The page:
The only question people ever ask me during holidays is “What’s your holiday tradition?”. Sorry, writing cards in beautiful calligraphic handwriting, or shopping for gifts, or hanging the lights and wreaths, or taking advantage of the discounts in the shoe store, or trying every little holiday dessert at Costco are not considered a part of a “tradition”. Holiday picture isn’t considered a tradition either. I blank out, trying to come up with a story of my own. There are no traditions when it comes to this family. Or better yet, the tradition is, to do whatever makes you happy and enjoy the season without stressing yourself to repeat something you don’t even remember. I don’t think I can come up with a tradition to follow every year, but I can always make up a tradition to do something new every year.
Today we got ceiling lamps installed. I took the morning off from work. I don’t get that luxury often. I take mornings or afternoons off because there is something else I have to accommodate while I work on the go. There is always something to clean, something to organize, something to take care of. But this morning, the house was clean, the kids were at school, and the husband was tied up with meetings. The installers worked in every room of the house except dining room and kitchen. I had access to coffee, phone and laptop, nothing else. I called my mom, talked to her for over an hour, gathered all details about my baby brother’s new bride, and baby sister’s new groom, and a thousand other things.
Suddenly realized that this year will be the first year in my life that I won’t visit my parents. Otherwise every year either they visited us, or we visited them keeping the tradition of spending time with them at least once a year. There was a tradition, of meeting parents every year, and of calling mom every day, and this year I have broken both. I talked to her after three long days, and I have canceled my trip home thanks to the greenback harvesting program. Catching up on things here and there, I read an email I sent to a group of my virtual sisters a while ago, sharing an article on Huffington Post by Wendy Bradford “What will children remember?”. What my children will remember is left up to my children. But I can certainly share what I remember of my mother, snippets, nothing serious, nothing poetic, just ordinary life that we shared, mundane moments of our lives.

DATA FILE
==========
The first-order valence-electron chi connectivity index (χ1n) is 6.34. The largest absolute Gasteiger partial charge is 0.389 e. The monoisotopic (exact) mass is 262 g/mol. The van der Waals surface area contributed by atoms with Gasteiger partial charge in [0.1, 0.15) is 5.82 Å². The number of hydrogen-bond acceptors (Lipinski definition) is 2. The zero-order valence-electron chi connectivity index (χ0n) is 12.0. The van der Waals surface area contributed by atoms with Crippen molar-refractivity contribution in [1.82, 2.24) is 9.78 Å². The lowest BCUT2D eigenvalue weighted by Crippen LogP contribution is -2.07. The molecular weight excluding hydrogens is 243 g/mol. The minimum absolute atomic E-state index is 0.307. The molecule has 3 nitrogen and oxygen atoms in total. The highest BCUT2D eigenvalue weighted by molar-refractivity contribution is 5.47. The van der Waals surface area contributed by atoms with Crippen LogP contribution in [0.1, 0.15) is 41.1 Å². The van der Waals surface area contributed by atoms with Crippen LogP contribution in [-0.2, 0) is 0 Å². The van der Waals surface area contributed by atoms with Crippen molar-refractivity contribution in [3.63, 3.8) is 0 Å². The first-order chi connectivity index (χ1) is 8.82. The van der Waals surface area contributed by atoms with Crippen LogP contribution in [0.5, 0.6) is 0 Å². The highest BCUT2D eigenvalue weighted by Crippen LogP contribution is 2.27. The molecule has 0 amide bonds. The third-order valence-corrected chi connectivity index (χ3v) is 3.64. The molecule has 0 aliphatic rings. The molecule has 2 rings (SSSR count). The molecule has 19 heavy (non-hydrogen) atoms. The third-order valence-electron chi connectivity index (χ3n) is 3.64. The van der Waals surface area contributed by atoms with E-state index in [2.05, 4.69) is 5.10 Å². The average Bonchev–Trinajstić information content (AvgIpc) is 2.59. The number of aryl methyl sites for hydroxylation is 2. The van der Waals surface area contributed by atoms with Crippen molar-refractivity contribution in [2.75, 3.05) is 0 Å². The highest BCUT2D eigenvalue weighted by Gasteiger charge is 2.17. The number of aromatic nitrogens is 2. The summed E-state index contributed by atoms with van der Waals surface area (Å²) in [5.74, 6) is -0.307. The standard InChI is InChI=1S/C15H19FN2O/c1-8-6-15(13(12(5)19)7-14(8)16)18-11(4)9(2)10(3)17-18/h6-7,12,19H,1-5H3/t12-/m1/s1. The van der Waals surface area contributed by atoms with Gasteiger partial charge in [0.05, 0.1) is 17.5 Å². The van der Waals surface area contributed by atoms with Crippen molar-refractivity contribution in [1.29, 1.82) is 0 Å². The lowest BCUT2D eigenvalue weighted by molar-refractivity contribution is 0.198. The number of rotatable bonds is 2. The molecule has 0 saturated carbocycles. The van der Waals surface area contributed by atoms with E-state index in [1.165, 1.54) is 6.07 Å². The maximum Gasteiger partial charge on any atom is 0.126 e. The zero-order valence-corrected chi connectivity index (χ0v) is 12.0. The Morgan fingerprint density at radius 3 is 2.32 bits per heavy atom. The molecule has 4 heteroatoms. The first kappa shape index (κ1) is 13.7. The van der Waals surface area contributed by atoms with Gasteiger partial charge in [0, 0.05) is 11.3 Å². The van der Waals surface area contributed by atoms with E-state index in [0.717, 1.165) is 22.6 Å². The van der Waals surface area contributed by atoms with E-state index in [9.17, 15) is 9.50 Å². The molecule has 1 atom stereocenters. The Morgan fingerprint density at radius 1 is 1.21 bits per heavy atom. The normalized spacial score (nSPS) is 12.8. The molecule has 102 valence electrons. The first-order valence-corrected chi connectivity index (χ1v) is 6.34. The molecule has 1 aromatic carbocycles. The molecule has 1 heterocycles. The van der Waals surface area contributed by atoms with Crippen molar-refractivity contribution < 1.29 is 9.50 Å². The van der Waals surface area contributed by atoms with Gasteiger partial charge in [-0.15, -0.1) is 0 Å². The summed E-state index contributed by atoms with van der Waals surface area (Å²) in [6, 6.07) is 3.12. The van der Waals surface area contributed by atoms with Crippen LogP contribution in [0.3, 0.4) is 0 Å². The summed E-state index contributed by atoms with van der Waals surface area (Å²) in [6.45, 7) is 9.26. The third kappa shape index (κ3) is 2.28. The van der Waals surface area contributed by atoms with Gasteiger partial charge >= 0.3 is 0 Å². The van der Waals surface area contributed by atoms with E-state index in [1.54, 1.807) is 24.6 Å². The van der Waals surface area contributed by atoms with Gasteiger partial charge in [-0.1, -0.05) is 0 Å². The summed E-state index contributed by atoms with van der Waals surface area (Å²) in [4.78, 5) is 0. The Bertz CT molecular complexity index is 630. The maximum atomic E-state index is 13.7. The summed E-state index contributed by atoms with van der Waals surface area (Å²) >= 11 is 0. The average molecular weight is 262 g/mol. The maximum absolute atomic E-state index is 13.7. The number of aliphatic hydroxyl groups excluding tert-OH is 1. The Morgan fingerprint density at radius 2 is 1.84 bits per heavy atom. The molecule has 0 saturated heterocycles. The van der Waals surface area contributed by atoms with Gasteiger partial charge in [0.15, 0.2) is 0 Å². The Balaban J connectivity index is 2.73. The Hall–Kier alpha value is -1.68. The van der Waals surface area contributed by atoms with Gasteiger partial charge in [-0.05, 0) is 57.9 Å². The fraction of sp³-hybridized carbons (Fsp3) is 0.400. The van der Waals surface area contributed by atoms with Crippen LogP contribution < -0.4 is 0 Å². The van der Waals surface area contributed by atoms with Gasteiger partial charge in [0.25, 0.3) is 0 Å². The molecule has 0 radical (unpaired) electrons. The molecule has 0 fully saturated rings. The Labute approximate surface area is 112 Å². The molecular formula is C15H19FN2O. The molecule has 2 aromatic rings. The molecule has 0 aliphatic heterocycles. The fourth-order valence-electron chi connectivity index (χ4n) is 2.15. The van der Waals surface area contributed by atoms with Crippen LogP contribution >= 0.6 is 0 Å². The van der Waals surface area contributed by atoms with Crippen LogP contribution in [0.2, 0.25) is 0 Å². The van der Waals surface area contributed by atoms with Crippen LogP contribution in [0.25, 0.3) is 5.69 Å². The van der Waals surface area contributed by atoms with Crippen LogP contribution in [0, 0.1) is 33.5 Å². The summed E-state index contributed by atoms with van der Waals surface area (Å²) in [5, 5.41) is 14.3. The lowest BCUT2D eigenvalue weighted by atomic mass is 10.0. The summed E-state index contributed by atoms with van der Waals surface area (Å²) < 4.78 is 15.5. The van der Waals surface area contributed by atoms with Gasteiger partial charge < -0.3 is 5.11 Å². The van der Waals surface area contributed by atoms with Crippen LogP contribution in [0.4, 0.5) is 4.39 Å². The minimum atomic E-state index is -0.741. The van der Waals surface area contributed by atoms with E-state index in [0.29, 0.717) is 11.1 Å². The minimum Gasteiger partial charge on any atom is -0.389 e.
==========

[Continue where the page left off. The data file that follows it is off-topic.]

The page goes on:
My mother trying to find her glasses. Every morning. Sometimes they would be tucked in hair because they fogged up while she sipped coffee reading her newspaper. Sometimes they would below her bed because she did late night fiction reading and pushed them below her bed when she was done so that no one tripped on them. They were of gold frame, and were meant for reading only. For a woman who detested gold and jewelry, that was a surprising choice. Some days she would run to class without glasses proudly declaring that its been such a long career, she has memorized the text book. Thankfully she only needed reading glasses. Imagine the horror when your mother says I know my street, it’s been a long life and walks off into a busy intersection without glasses!
My mother telling me it’s OK, I am still young, I will get over it no matter what it was. She said that when I lost my precious Hero pen, she told me that when I lost my ring which was grandmother’s gift, and when R moved back to US after our wedding. It seems big today, but one day, it won’t matter according to her. At that matter it did. I never thought I would agree with her, but been such a long life now, I don’t see the misery in all those things that happened. There are so many pens in the pen stand, yet I don’t use them for anything other than signing, and there are so many beautiful memories with R, I barely remember the woes of our long distance relationship. End of the day it was all OK. I like to glorify each little thing and whine, and she managed her job, her family and her reading/ writing without ever saying a word about how hard it was for a woman to have it all, or to want it all.